Bryne, J. “Rediscovering the Wheel,” Wingspread Journal (Racine, Wisc. Johnson Foundation, Inc., 1996).

Carnegie Task Force on Learning in the Primary Grades. Years of Promise: A Comprehensive Learning Strategy for America’s Children (New York: Carnegie Corporation of New York, 1996).

Chang-Wells, G., and G. Wells. “Dynamics of Discourse: Literacy and the Construction of Knowledge,” Contexts for Learning: Sociocultural Dynamics in Children’s Development (New York: Oxford University Press, 1993).

Cobb, P., and T. Wood, E. Yackel. “Discourse, Mathematical Thinking and Classroom Practice,” Contexts for Learning: Sociocultural Dynamics in Children’s Development, edited by E.A. Forman, N. Minick and C.A. Stone (New York: Oxford University Press, 1993).

Dodge, D.T., and J. Phinney. Guía para madres y padres de familia sobre educación pre-escolar a temprana edad (Washington, D.C.: Gryphon House, Inc., 1991).

Elkind, D. Miseducation: Preschoolers At Risk (New York: Knopf, 1987).

Erikson, E. Childhood and Society (New York: Norton, 1963).

Furman, E. “Early Latency: Normal and Pathological Aspects,” The Course of Life: Vol. 2. Latency, Adolescence and Youth (Washington, D.C.: National Institute of Mental Health, U.S. Department of Health and Human Services, 1980).

Furman, E. The Teacher’s Guide to Helping Young Children Grow (Madison, Conn.: International Universities Press, 1987).

Gottfried, A. “Intrinsic Motivation in Young Children,” Young Children (1983) 39(1) 64-73.

Kamii, C. “Leading Primary Education Toward Excellence: Beyond Worksheets and Drill,” Young Children (1985) 40(6): 3-9.

Katz, L. Dispositions in Early Childhood Education (ERIC/EECE Bulletin, 1985).

Katz, L., and S. Chard. Engaging Children’s Minds: The Project Approach (Norwood, N.J.: Ablex, 1989).

National Association for the Education of Young Children. Developmentally Appropriate Practice in Early Childhood Programs (Washington, D.C.: National Association for the Education of Young Children, 1997).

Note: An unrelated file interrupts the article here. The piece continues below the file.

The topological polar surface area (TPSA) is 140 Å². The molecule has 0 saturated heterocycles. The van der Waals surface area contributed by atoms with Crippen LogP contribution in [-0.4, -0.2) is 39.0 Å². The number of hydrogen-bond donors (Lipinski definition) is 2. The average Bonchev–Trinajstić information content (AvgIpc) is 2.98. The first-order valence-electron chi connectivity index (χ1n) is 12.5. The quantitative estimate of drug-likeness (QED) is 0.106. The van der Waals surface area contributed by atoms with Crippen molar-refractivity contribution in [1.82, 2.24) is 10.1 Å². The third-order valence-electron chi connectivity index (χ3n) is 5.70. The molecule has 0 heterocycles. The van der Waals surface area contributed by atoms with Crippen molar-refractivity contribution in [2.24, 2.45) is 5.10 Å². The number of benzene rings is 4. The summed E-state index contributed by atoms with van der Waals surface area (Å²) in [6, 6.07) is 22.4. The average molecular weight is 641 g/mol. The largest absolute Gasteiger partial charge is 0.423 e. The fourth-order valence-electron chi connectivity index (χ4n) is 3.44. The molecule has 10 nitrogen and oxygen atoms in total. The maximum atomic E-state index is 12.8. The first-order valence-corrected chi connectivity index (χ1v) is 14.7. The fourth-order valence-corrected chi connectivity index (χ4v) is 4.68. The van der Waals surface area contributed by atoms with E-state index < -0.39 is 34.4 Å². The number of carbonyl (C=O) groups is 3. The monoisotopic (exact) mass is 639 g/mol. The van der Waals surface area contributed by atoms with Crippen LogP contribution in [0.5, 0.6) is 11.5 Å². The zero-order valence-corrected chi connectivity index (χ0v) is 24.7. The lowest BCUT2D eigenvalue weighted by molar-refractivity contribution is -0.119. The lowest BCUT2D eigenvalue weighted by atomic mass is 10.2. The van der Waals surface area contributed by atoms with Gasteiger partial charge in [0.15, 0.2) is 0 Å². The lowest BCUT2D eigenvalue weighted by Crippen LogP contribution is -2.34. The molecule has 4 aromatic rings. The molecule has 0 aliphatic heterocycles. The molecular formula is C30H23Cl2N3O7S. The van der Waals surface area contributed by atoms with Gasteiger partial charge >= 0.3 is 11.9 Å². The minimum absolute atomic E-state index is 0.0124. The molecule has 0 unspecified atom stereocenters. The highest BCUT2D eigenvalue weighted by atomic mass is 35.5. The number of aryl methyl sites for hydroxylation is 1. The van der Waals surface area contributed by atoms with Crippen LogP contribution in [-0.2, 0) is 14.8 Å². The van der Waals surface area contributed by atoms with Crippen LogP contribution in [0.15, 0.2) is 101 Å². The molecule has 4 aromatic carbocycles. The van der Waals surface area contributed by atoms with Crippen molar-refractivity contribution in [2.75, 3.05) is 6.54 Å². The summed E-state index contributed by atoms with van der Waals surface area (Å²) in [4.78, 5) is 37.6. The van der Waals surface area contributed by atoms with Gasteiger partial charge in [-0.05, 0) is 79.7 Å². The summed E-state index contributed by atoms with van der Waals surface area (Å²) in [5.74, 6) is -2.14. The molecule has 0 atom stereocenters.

Nelson, K. Making Sense: The Acquisition of Shared Meaning (New York: Academic, 1985).

Palincsar, A.S., and A.L. Brown, J.C. Campione. “First-grade Dialogues for Knowledge Acquisition and Use,” Contexts for Learning: Sociocultural Dynamics in Children’s Development, edited by E.A. Forman, N. Minick and C.A. Stone (New York: Oxford University Press, 1993) 43-57.

Piaget, J. The Child’s Conception of Number (London, England: Routledge and Kegan Paul, 1952).

Rodríguez, R.G., and A. Villarreal. “Development Through Engagement: Valuing the “At-Promise” Community,” IDRA Newsletter (San Antonio, Texas: Intercultural Development Research Association, August 2000).

Rodríguez, R.G., and A. Villarreal. “Engaged Accountability: Practices and Policies to Open Doors to Higher Education,” IDRA Newsletter (San Antonio, Texas: Intercultural Development Research Association, January 2002).

Rodríguez, R.G., and A. Villarreal, R.R. Rodríguez. “Partnerships Facilitate Educational Access and Opportunity for Latino Youth,” IDRA Newsletter (San Antonio, Texas: Intercultural Development Research Association, November-December 2000).

Rodríguez, R.G., and A. Villarreal. “Transformative Leadership in Latino Communities: A Critical Element in Successful and Sustainable Educational Change,” IDRA Newsletter (San Antonio, Texas: Intercultural Development Research Association, June-July 2001).

Silber, J. “The Media and Our Children: Who is Responsible?” Wingspread Journal (Racine, Wisc.: Johnson Foundation, Inc., 1996) 18 (1).

Thornton, S., and R. Vukelich. “Effects of Children’s Understanding of Time Concepts on Historical Understanding,” Theory and Research in Social Education (1988).

Wells, G. “Talking with Children: The Complementary Roles of Parents and Teachers,” Early Childhood Development and Education, edited by M. Donaldson, R. Grieve, and C. Pratt (New York: Guilford, 1983) 127-50.

Wilkinson, L. “Research Currents: Peer Group Talk in Elementary School,” Language Arts (1984) 61(2) 164-69.

Abelardo Villarreal, Ph.D., is the director of the IDRA Division of Professional Development. Rosana G. Rodríguez, Ph.D., is the director of the IDRA Division of Community and Public Engagement. Comments and questions may be directed to them via e-mail at feedback@idra.org.

[©2003, IDRA. This article originally appeared in the February 2003 IDRA Newsletter by the Intercultural Development Research Association. Permission to reproduce this article is granted provided the article is reprinted in its entirety and proper credit is given to IDRA and the author.]